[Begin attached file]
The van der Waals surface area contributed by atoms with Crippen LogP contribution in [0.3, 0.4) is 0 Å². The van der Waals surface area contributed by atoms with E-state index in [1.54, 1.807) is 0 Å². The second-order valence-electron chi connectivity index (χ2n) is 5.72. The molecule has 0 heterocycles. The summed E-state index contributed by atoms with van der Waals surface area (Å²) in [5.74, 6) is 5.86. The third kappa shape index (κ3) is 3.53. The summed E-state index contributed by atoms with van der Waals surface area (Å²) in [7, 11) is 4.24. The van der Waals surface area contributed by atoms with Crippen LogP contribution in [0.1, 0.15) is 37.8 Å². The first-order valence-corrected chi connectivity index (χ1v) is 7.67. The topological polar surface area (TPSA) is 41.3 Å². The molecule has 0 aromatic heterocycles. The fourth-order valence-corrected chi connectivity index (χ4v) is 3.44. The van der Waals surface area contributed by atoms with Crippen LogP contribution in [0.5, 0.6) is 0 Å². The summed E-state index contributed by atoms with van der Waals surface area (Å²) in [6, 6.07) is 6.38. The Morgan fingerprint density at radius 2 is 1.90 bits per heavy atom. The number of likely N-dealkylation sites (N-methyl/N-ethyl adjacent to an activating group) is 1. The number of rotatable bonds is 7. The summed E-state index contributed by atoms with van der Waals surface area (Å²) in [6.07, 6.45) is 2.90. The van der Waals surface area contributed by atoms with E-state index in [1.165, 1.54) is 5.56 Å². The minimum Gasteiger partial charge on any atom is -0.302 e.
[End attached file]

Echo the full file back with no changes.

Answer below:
The van der Waals surface area contributed by atoms with Crippen LogP contribution in [0.3, 0.4) is 0 Å². The van der Waals surface area contributed by atoms with E-state index in [1.54, 1.807) is 0 Å². The second-order valence-electron chi connectivity index (χ2n) is 5.72. The molecule has 0 heterocycles. The summed E-state index contributed by atoms with van der Waals surface area (Å²) in [5.74, 6) is 5.86. The third kappa shape index (κ3) is 3.53. The summed E-state index contributed by atoms with van der Waals surface area (Å²) in [7, 11) is 4.24. The van der Waals surface area contributed by atoms with Crippen LogP contribution in [0.1, 0.15) is 37.8 Å². The first-order valence-corrected chi connectivity index (χ1v) is 7.67. The topological polar surface area (TPSA) is 41.3 Å². The molecule has 0 aromatic heterocycles. The fourth-order valence-corrected chi connectivity index (χ4v) is 3.44. The van der Waals surface area contributed by atoms with Crippen LogP contribution in [0.5, 0.6) is 0 Å². The summed E-state index contributed by atoms with van der Waals surface area (Å²) in [6, 6.07) is 6.38. The Morgan fingerprint density at radius 2 is 1.90 bits per heavy atom. The number of likely N-dealkylation sites (N-methyl/N-ethyl adjacent to an activating group) is 1. The number of rotatable bonds is 7. The summed E-state index contributed by atoms with van der Waals surface area (Å²) in [6.07, 6.45) is 2.90. The van der Waals surface area contributed by atoms with E-state index in [1.165, 1.54) is 5.56 Å². The minimum Gasteiger partial charge on any atom is -0.302 e.